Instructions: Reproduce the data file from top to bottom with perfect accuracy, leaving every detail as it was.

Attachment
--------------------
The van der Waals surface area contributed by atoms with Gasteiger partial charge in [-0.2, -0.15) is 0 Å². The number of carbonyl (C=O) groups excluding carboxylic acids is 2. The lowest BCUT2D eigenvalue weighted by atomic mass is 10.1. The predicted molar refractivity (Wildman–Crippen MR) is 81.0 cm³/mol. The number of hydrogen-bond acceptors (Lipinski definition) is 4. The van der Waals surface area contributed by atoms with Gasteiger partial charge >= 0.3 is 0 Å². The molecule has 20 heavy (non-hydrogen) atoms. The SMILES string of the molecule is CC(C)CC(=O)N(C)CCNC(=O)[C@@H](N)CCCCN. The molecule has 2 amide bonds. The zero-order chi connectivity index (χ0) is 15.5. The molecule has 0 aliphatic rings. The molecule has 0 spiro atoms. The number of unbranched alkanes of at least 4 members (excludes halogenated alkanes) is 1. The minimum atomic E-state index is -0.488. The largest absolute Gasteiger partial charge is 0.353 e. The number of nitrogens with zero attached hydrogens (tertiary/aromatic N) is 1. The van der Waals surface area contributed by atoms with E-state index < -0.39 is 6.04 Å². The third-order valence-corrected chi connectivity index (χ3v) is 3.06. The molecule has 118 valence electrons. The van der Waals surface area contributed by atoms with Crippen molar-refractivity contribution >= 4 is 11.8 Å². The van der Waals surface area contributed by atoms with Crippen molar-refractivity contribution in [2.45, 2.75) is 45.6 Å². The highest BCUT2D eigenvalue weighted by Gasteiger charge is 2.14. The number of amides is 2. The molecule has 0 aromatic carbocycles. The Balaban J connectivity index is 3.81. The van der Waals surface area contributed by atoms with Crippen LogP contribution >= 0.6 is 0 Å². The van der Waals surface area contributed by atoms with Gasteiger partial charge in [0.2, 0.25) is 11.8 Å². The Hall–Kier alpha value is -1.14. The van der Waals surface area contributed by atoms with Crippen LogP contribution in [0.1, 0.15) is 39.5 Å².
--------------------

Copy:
The van der Waals surface area contributed by atoms with Gasteiger partial charge in [-0.2, -0.15) is 0 Å². The number of carbonyl (C=O) groups excluding carboxylic acids is 2. The lowest BCUT2D eigenvalue weighted by atomic mass is 10.1. The predicted molar refractivity (Wildman–Crippen MR) is 81.0 cm³/mol. The number of hydrogen-bond acceptors (Lipinski definition) is 4. The van der Waals surface area contributed by atoms with Gasteiger partial charge >= 0.3 is 0 Å². The molecule has 20 heavy (non-hydrogen) atoms. The SMILES string of the molecule is CC(C)CC(=O)N(C)CCNC(=O)[C@@H](N)CCCCN. The molecule has 2 amide bonds. The zero-order chi connectivity index (χ0) is 15.5. The molecule has 0 aliphatic rings. The molecule has 0 spiro atoms. The number of unbranched alkanes of at least 4 members (excludes halogenated alkanes) is 1. The minimum atomic E-state index is -0.488. The largest absolute Gasteiger partial charge is 0.353 e. The number of nitrogens with zero attached hydrogens (tertiary/aromatic N) is 1. The van der Waals surface area contributed by atoms with E-state index < -0.39 is 6.04 Å². The third-order valence-corrected chi connectivity index (χ3v) is 3.06. The molecule has 118 valence electrons. The van der Waals surface area contributed by atoms with Crippen molar-refractivity contribution >= 4 is 11.8 Å². The van der Waals surface area contributed by atoms with Crippen molar-refractivity contribution in [2.45, 2.75) is 45.6 Å². The highest BCUT2D eigenvalue weighted by Gasteiger charge is 2.14. The number of amides is 2. The molecule has 0 aromatic carbocycles. The Balaban J connectivity index is 3.81. The van der Waals surface area contributed by atoms with Crippen LogP contribution >= 0.6 is 0 Å². The van der Waals surface area contributed by atoms with Gasteiger partial charge in [0.2, 0.25) is 11.8 Å². The Hall–Kier alpha value is -1.14. The van der Waals surface area contributed by atoms with Crippen LogP contribution in [0.1, 0.15) is 39.5 Å².